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Starting in 1967, the Land Rover design team began building a fleet of 26 clandestine test vehicles which were badged with the somewhat deceptive and mysterious Velar brand name. It wasn’t until June of 1970 when the veil of secrecy was lifted and the first Range Rover was officially announced. So impressive was the design of the first Range Rover, it was immediately put on display at the Musée du Louvre in Paris as an exemplary work of industrial design. It wasn’t just the critics that were so enamored with the new Rover, as consumers snapped it up as quickly as they rolled off the line.

 

Although not as finely appointed as its American counterparts, the Range Rover was built around the company’s uncompromising off-road ethos. The suspension employed coil springs over leaf springs, it had permanent four-wheel-drive and disc brakes on all four wheels. Power was supplied by a V8 engine which produced an adequate 135 bhp. Overall, it was a vehicle primarily built for utility, the interior rather sparse of features. As the subsequent years progressed, the addition of more luxurious features would become more common, eventually making the Range Rover the elegant estate wagon every well heeled gentleman had to own.

 

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In 1971, in an effort to confirm the new Range Rover’s position within the off-road segment, Land Rover entered into a bold proposition with the Trans Americas Expedition. Under the leadership of Major John Blashford Snell, two Range Rovers were commissioned to complete a daunting drive from Alaska to Ushuaia via the Darian Gap. Although it would be hard to say the two Range Rovers made the journey without a hitch, they did somewhat manage to complete the journey as planned. In the years to follow, the Range Rover’s off-road aptitude would be tested and confirmed many times over, most notably within the Camel Trophy series.

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As the years pressed on, the Range Rover would sell well and receive a number of important updates and improvements. Engines would go on to include diesel options and the interior evolved into the posh SUV we know it to be today. Until 1987 however, the Range Rover was not officially available to North American consumers.

 

With the entrance into the American market, Land Rover made the conscious choice to market the Range Rover as a highly exclusive off-roader delivered with the same features normally reserved for only the finest luxury sedans. Power windows, an electric sunroof, leather wrapped seats and wood accents were all added to the Range Rover setting it apart from every other SUV on the market.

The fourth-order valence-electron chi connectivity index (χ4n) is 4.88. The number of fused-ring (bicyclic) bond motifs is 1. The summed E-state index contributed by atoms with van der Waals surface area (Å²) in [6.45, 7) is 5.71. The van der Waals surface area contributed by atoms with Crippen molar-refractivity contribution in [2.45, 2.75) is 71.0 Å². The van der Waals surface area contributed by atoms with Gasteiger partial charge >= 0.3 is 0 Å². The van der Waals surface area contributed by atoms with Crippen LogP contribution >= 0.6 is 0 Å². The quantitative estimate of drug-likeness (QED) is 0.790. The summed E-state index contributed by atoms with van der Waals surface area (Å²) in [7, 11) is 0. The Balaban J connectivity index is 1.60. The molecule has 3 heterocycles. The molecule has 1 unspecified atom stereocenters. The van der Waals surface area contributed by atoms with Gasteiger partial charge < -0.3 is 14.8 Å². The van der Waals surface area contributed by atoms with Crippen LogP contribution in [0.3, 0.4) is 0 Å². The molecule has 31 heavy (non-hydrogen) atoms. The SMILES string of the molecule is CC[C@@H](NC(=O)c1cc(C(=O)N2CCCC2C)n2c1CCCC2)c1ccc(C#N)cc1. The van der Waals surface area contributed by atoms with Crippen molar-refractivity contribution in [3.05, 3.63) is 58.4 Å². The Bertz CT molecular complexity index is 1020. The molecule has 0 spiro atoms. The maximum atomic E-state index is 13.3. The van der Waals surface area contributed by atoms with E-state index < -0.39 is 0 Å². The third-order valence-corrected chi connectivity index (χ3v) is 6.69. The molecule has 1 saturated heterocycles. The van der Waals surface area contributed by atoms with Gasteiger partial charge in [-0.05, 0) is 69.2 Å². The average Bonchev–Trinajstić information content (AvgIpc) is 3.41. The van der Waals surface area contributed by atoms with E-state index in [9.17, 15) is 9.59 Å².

Twenty five years after the first unit rolled off the assembly line, the Range Rover, then officially billed as the Range Rover Classic, was a legend of automotive history. In 1994 the successor to the original Range Rover was released in the form of the P38, but knowing loyalists still demanded the Classic, Land Rover left it in production for another year.

 

In an interesting twist, in 2004 after the introduction of the third generation of the Range Rover, Spen King criticized SUV owners by saying, “Range Rovers were never intended as a status symbol but later incarnations of my design seem to be intended for that purpose.” The takeaway from that quote––go get your Range Rover dirty.

 

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Destinations: Harquahala Mountainhttp://expeditionportal.com/destinations-harquahala-mountain/ http://expeditionportal.com/destinations-harquahala-mountain/#comments Sun, 19 Oct 2014 16:05:52 +0000 http://expeditionportal.com/?p=22295 Ending at the highest summit in Southwest Arizona, the Harquahala Mountain is as steep, rugged, and beautiful as the desert comes. Its finer historical points start back in the 1920’s when Charles G. Abbott spearheaded an effort for contraction of a weather observatory. Looking for a dry climate allowing for sun observation and measurement, the Harquahalas were an obvious choice for the new station. In 1920 the Smithsonian Observatory was constructed atop the peak and a small team began the tedious and grueling task of gathering weather data in the harsh Arizona desert. Although standards of living improved slowly with the addition of a refrigerator, telephone, and better quality water tanks, the observatory was abandoned in 1925 for a new location in Table Mountain California.